yoga

Listen to Your Body!

One of the biggest challenges in teaching asanas lies not in teaching different levels but teaching different people of different levels. My key word here is different people not in the sense of age, gender or any physical appearance, but the way they are.

I’ve had students who tend to always stay in their comfort zone, and I’ve had students who don’t understand the limits of their own body. The latter being the most frustrating of the two.

It’s so frustrating because I am genuinely afraid that they will hurt themselves. Yoga is sometimes jokingly known to physiotherapists, chiropractors and osteopaths as keeping them in business – meaning quite plainly that people who do yoga often hurt and injure themselves, thus keeping them in business. The sad part is there is complete truth to that. And I see it in my students.

A few days ago, I had two students. A 70-something-year-old lady who was overweight and a fit 30-year-old. At the beginning of class, I had a talk with the older lady (who I previously had one-on-one sessions with, giving me a good idea of where she was in her practice, which is beginner beginner). Before the class began, I told her that we have different levels in the class today, please listen to your body, and take child’s resting pose anytime you need to, lie on your back  and whichever option is the easiest. She acknowledges.

I have taught multi-level many times before, usually with younger people trying to be competitive, where slight adjustments would bring them back a step. But this time, it was very worrying, because of her age, her weight, and her lack of listening skills – it was such a challenge.

So what happens? About 20-minutes into the class, we are into tree pose and there she is trying to take tree pose on the calf,  although our lessons before she always took tree in kickstand with both toes on the ground. Why the sudden change? Is it the need to be competitive, or she didn’t understand me and took my words of advice as a challenge instead?

She falls out a few times before deciding kickstand is the best, meanwhile the other girl has her foot right by her groin. The younger girl has practiced yoga for years, and me, almost a decade. The entire class was this tone, I offered multiple level options and she refuses each time. I would go to her make adjustments and tell her to back up in the posture. But it was constantly happening that about midway I had to tell her by name, “Ms. X, stay here. Ms. Y let’s take it a little further.”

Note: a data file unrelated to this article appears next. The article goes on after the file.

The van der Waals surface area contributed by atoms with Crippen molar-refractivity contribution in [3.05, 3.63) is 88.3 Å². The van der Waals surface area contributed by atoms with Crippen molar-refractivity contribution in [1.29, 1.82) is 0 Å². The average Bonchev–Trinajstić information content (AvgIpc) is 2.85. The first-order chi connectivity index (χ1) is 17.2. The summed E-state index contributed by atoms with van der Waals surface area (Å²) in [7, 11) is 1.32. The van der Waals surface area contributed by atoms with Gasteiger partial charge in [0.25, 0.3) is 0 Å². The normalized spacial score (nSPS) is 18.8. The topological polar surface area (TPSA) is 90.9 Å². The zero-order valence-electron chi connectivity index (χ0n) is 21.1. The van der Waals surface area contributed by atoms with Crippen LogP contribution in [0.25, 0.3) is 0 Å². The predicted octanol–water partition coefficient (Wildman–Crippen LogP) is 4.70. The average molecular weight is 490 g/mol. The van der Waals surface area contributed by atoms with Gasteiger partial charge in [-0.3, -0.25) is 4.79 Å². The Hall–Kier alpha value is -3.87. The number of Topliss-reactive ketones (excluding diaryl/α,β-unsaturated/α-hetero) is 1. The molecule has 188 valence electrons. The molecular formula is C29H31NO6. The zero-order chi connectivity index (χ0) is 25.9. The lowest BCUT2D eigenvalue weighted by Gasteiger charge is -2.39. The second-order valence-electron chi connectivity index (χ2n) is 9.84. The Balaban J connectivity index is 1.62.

Then we come into pigeon, I give Ms. X her option (one on her back). And I proceeded to move into full pigeon with Ms. Y, forehead on ground. With my forehead on the ground, Ms. X sneakily gets into pigeon pose. Not even 3 seconds laters complains her hip hurts. I look up baffled to see her in pigeon and completely worried because old people and hip problems are not a good combination. I check on her, she’s fine and proceeds back on her back. Then my sense of worry turns into complete frustration.

So I say, a little forcefully perhaps, “Please, please, please, listen to your body! If you’re not quite there yet, you need to be patient, it takes time for strength and flexibility to work.” Obviously directed at her, since there are only 2 students in the room. The lesson continues into savasana and she hastily leaves the class. I believe this was enough to turn her off from my classes as she hasn’t shown up for two days.

At first, I was a little sad that she chose not to follow-up her yoga sessions and that her choices have made it less enjoyable for her, and also for me. But then it clicked.

I remember having a talk with her at the beginning of our sessions, where she told me of her gastric bypass surgery and fat removal that got her from 300 pounds to 130, her facelift and how she felt younger than friends her age. Why she was here at the resort was because she had gained weight and she wanted to be healthy again.

It clicked, it clicked, it clicked. She was binge exercising and dieting. She neglected her body a second time and the weight was back and she wanted to reset. But you cannot reset your body overnight. It’s impossible. You care for it like a garden. It takes time, love and patience to see the garden bloom. I believe she feels that all that time, money and energy spent on all those surgeries to lose weight and get young would be for nothing. She made such a huge change to become “young” and “healthy” but never maintained it, and now she wanted to flick the switch again. Seeing younger girls in yoga clothes probably wasn’t easy as they reminded her of her age.

Even though I think I lost a client, I believe it was the bitter medicine she needed. Her character perhaps required a more direct approach. I just hope if and when she does yoga again, it will be mindfulness of body and breath, and not about trying to be “young” again.

My message today is please take care of your bodies, right now. Not tomorrow. Not next week. Not after Thanksgiving. Right now.

Start right now. Exercise regularly. If you haven’t exercised yet today, I challenged you to 10 burpees, followed by 30 lunges each leg and 30 sit-ups. Do anything, just move. And do it with mindfulness, not just rushing through them. Make healthy food choices and save only special occasions for cheats.

It will only get more difficult with time. Listen to your body, build up that strength and only get stronger from there.

If that still doesn’t make you move, maybe this will.

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